Summer Comes to Chernobyl
by Janice D. Soderling

The only sounds are the sounds abandoned
in flight: a muggy wind whines through
chinks in a blistered fence, then slips
under a doorsill, inquiring; a tedious
branch beats muffled as a drum; in the
weed-choked garden, distorted heads of
cabbage march alongside withering vines
of cucumber; the rustle of roaches at
their feast, sly squeaks of rats, the
grunts of wild pigs joyfully grubbing
the poison earth; not a whimper from
the children’s graves.


Janice D. Soderling won first prize in the Glimmer Train Short
Fiction Competition in the summer of 2006.  Her work is currently
online, forthcoming, or archived at
Innisfree Poetry Journal,
Barefoot Muse, Loch Raven Review, Shit Creek Review,
Umbrella, Fickle Muses, Smoking Poet, Lucid Rhythms,
Flashshot, and Beloit Poetry Journal.  Soderling, who is a
commercial writer/editor for the business sphere and academia,
was born in the United States but lives in Sweden.

On “Summer Comes to Chernobyl”:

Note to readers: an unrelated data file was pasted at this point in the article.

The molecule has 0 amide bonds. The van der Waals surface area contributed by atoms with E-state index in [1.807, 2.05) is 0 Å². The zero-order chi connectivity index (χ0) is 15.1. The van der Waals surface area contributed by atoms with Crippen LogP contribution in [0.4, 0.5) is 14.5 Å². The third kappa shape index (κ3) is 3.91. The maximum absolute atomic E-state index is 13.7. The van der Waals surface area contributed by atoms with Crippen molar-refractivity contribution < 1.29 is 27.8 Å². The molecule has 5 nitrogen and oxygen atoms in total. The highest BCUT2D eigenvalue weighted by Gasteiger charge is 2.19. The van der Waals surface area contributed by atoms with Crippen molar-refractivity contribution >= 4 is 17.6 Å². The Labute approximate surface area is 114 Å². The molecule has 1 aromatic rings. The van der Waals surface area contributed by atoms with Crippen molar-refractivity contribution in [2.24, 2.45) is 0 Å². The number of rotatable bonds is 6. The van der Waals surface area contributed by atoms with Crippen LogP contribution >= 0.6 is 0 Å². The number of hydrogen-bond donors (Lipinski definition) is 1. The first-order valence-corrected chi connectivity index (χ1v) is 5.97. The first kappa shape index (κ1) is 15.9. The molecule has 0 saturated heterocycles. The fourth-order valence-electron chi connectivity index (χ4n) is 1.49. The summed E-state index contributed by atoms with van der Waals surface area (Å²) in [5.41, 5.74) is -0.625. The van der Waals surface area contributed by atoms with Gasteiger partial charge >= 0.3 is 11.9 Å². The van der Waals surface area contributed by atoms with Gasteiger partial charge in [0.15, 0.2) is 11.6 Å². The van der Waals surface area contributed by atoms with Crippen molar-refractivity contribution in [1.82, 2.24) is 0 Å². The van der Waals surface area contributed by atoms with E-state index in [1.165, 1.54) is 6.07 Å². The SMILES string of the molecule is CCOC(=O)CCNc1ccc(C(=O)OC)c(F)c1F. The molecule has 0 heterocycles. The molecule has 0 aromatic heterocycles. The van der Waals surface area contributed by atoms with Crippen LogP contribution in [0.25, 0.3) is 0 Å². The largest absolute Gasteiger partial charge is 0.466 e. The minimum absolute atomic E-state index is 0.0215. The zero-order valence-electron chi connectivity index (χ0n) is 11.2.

Radioactive emissions carried by wind and heavy rains caused
a significant percentage of the Cesium-137 released in the
Chernobyl disaster of April 26, 1986, to fall on the northern
coastal and inland areas of Sweden, and on southwest England
and Wales.

A decade or so after the accident, I heard a radio discussion
concerning the correlation between the Chernobyl fallout and
a high incidence of deformed children born in England.  The
program took root in my mind and, as I recall, provided the
impetus for this poem some months later.

I believe that a majority will choose not to read a poem that
smacks of propaganda.  Nor do I wish to be associated with the
writing of propaganda.  I am, however, concerned about the
on-going breakdown of our planet, including nuclear emissions
and waste disposal.

A recent study indicates that Swedish children born in the
months following the Chernobyl disaster suffered mental
impairment from the radioactive fallout.  Another shows a
statistically determined correlation between radioactive fallout
from Chernobyl and an increase in cancer cases in the exposed

The UN estimates that the consequences of this fallout will not
be fully seen for another 50 years.  

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Apple Valley Review:
A Journal of Contemporary

ISSN 1931-3888

Volume 2, Number 2
(Fall 2007)

Copyright © 2007
by Leah Browning, Editor.  

All future rights to material
published in the
Valley Review
are retained
by the individual authors
and artists.